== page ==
The manual for the Ringer says 10 cycles is the boundary between good and bad, but I don't know how small a cycle needs to be before it is no longer counted. Perhaps one of you knows.
Attached Images
File Type: jpg Sencore SS137 Sweep Circuit Analyzer.jpg (89.9 KB, 57 views)
File Type: jpg CT-100 Flyback Ringdown.jpg (25.4 KB, 82 views)
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  #22  
Old 11-14-2013, 02:00 PM
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I have no idea where the threshold is set for the ring test, but I would judge that to be somewhat less than 10 rings.
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  #23  
Old 11-14-2013, 02:23 PM
old_coot88 old_coot88 is offline
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Quote:
Originally Posted by Fant View Post
The B&K 1076 analyst is a good flyback checker.
I used the 1076 with 100% success back in the day. Even with its simple neon indicator, it never once gave a false "bad" reading or showed a bad unit "good".
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  #24  
Old 11-14-2013, 02:29 PM
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I would try the ring test on several known good (B/W is ok) flyback transformers to get an idea what the display should look like... I agree that that seems to fall short of the 10 ring threshold, but what does another flyback do in your set-up? Perhaps the scope input impedance is lower than that in the tester circuit, causing more rapid damping?

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  #25  
Old 11-14-2013, 02:49 PM
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ChrisW6ATV ChrisW6ATV is offline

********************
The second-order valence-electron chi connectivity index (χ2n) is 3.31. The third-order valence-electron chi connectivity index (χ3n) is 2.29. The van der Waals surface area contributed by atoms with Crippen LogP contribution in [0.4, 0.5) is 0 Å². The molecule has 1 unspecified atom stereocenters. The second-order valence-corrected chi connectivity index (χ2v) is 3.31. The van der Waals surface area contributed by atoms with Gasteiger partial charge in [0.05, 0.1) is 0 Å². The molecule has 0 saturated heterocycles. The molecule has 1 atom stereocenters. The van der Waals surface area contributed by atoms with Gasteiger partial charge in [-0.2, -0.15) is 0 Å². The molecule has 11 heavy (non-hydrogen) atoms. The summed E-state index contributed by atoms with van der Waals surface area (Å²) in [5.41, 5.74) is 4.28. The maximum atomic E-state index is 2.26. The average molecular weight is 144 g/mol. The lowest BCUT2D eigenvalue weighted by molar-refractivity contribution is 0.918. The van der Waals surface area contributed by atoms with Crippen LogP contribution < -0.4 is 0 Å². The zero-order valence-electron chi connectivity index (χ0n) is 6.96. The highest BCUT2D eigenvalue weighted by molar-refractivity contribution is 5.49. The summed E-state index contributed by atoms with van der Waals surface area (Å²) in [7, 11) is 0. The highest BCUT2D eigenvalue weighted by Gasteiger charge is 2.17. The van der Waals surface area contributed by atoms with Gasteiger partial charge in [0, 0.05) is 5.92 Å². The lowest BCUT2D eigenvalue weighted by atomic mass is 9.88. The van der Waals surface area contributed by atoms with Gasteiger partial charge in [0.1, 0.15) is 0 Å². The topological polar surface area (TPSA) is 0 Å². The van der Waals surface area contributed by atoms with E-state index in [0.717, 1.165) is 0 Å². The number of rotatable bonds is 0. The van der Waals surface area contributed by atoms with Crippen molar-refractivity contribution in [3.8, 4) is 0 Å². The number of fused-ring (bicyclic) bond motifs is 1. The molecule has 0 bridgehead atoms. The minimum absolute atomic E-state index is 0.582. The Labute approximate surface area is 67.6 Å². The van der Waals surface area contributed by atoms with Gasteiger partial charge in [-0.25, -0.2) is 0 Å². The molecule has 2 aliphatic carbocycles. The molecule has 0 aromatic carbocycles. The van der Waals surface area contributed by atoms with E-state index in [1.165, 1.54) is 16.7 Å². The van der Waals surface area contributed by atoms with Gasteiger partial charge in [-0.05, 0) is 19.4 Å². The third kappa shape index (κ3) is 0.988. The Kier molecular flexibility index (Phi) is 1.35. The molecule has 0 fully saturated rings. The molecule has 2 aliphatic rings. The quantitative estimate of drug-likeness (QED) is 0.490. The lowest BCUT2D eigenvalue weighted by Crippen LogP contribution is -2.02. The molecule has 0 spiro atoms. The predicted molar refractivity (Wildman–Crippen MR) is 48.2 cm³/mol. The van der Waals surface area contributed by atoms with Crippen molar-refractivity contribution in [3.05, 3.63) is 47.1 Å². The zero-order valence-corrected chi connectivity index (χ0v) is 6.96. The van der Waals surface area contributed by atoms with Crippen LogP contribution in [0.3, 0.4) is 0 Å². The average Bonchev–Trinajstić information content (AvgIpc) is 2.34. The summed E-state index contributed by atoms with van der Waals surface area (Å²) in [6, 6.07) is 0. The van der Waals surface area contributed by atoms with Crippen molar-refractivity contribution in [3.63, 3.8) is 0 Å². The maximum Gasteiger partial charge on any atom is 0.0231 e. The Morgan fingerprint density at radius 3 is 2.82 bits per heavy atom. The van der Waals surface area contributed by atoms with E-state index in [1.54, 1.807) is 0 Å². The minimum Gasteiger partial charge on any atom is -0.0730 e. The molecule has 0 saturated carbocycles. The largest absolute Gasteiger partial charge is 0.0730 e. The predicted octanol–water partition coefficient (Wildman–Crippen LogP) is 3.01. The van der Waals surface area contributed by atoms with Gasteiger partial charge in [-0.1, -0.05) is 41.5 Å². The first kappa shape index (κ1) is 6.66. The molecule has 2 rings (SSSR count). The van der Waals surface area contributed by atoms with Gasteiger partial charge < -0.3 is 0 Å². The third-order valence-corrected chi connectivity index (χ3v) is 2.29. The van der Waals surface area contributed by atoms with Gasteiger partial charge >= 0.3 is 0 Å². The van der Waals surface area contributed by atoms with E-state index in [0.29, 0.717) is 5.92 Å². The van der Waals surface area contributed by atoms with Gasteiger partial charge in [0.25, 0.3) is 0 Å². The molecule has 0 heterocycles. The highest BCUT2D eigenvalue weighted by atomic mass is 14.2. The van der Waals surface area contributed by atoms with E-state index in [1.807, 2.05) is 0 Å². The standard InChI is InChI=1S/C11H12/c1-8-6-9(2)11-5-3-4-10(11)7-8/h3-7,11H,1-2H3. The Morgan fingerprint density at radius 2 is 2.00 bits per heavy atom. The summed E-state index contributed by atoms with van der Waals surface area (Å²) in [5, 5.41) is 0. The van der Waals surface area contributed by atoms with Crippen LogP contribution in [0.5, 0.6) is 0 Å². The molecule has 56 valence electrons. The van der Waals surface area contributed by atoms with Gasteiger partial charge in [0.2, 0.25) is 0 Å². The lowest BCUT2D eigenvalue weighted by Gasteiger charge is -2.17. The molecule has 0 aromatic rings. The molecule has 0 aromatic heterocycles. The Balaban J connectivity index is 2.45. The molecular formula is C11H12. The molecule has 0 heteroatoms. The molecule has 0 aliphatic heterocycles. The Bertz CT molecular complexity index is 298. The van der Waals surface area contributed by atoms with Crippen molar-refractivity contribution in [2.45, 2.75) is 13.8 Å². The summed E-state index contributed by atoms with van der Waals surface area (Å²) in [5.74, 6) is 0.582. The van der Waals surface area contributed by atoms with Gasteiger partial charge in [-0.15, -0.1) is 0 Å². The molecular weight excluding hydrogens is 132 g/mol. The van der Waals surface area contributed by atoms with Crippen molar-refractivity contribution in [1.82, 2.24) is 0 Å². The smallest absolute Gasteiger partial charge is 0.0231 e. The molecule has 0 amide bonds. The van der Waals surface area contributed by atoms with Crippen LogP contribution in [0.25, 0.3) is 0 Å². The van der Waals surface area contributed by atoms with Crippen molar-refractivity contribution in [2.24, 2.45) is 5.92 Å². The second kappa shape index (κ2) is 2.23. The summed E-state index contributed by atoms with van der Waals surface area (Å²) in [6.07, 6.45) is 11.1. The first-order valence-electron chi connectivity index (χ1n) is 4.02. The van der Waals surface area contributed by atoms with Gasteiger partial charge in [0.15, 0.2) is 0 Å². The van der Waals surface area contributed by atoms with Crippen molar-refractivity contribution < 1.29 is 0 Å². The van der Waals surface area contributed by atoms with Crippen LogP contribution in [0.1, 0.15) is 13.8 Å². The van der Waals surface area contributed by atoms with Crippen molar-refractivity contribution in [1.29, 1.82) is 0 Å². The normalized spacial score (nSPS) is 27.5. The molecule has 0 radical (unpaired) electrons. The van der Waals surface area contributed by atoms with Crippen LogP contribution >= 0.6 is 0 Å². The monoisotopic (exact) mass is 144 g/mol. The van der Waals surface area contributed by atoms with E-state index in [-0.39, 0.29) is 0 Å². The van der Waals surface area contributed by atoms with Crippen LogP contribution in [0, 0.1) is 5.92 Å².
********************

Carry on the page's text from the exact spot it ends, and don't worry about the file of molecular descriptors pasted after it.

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Tom-

I am not too far away from you, and I have several devices that include flyback-testing ability if I remember right. They are a B&K 1077, a Sencore VA48, and a Sencore VA62. The catch is that I have not yet used any of them to do flyback tests, so there would be some learning to do in the process. I am happy to lend you any of these instruments and/or to help out if I can. I also have a CT-100 that I restored a couple of years ago, and I did a lot of work on its horizontal circuits as well. (In fact, it is still not 100% either, but I had put it on hold while other tasks came up.) You can probably find its discussion here with a search of my name.
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  #26  
Old 11-15-2013, 01:04 AM
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Hi Chris,

It sounds like your situation is not so much different than mine -- various equipment that should do the job, but nothing that you've used often enough to really have confidence in its accuracy. I also have two B&K 1077 units that I could repair and try.

All,

I did a bunch of ringdown tests on various flybacks to see how they compare to what I'm seeing on the CT-100 flyback.

Here are the attached pictures in order:

1. CT-100 flyback, this time isolated from the circuitry (all connections removed, including yoke) - looks like 5 or 6 decent cycles only

2. Stancor A8134 NOS flyback, no connections

3. RCA 104309 NOS flyback with big coil, for 110 deg CRT (probably black and white), no connections

4. Traid D305 NOS flyback, for color set, no connections

5. Traid D311 NOS flyback, for color set, no connections

6. Traid D313 NOS flyback, for color set, no connections

Quite an obvious difference in terms of seeing a lot of decent ringing cycles on all the NOS yokes.